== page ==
This is a repost and certainly as timely now as it was in March 2020. This blog series is aimed at helping educators in a time of uncertainty and challenge.
The cornerstone of being a No-Nonsense Nurturer is building meaningful relationships – with students, their families, and our colleagues. During this time of COVID-19, most schools are closed and quickly trying to connect with and teach their students in virtual learning spaces, changing the way we build relationships with our students and our communities.
As the [former] CEO of CT3, I feel the responsibility to immerse myself in medical journals and pieces on how the pandemic will affect the US economy. I do this to support my team and the many teams of educational leaders we support across the country. One thing that I’ve noticed is missing in the materials I am reading is a narrative on the emotional and psychological toll isolation will play on our most vulnerable communities – youth, the elderly, homeless, low income folks, people of color, etc.
I mentioned this observation on a webinar I conducted on Monday about my book, Every Student, Every Day. The chat throughout the webinar remained busy with folks noting how they missed their students, their classrooms, and their routines; however, it was compelling to see how the chat blew up with educators acknowledging that they hadn’t thought a lot about the role social distancing and isolation will play for their students – in the long and short term. As an organization focused on supporting youth and educators, CT3 is also thinking about additional ways we and fellow educators might best support students during this unique time in our history.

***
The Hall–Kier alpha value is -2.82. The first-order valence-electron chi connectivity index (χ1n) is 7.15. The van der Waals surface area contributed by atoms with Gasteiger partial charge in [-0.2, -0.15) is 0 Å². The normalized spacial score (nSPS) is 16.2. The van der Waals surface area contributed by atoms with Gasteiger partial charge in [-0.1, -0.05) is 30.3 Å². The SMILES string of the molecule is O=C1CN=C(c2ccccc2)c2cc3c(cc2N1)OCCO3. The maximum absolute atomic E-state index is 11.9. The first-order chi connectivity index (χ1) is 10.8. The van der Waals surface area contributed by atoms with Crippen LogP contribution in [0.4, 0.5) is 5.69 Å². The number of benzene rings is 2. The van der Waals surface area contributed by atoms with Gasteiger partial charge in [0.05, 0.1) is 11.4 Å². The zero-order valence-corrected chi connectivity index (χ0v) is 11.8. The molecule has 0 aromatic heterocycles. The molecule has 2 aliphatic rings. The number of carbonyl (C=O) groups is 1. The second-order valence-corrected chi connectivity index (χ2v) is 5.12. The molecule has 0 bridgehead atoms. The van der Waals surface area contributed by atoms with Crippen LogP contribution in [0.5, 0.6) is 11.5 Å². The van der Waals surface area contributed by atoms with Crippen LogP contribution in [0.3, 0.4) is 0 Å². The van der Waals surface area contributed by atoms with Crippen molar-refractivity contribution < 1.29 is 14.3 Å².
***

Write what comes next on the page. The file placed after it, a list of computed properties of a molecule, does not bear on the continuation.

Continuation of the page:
Many of the students we serve everyday rely on us as a constant, caring, and consistent adult in their life. Not seeing teachers for an unplanned, extended period of time will take a toll on each of our students, and in many different ways. Remember, teachers are some of the most important adults in their lives, so it is important that we reach out on a regular basis to check in on our students. This will help to alleviate the emotional toll and create hope for our students during this time of uncertainty. Relationships are more important now than ever before.
Some ideas on how to stay connected:
- If you are conducting remote learning because all of your students have devices, create a ritual with each virtual classroom experience to connect and check in with students. Begin class with an open-ended free write. Or, have students post in the chat, privately or publicly, how they are doing. Have them share a funny story or two before you begin instruction for the day, all with the intention to make a personal connection.
- If you don’t have a virtual classroom set up, no worries, you too can stay connected with your students with the good old fashion telephone. For middle and high school teachers, commit to calling every student for 10-15 minutes each week. Split up your classes and take time each day to connect for the purpose of relationship building. For elementary and self-contained classrooms, call your students every other day. Some question ideas for these relationship-building phone calls: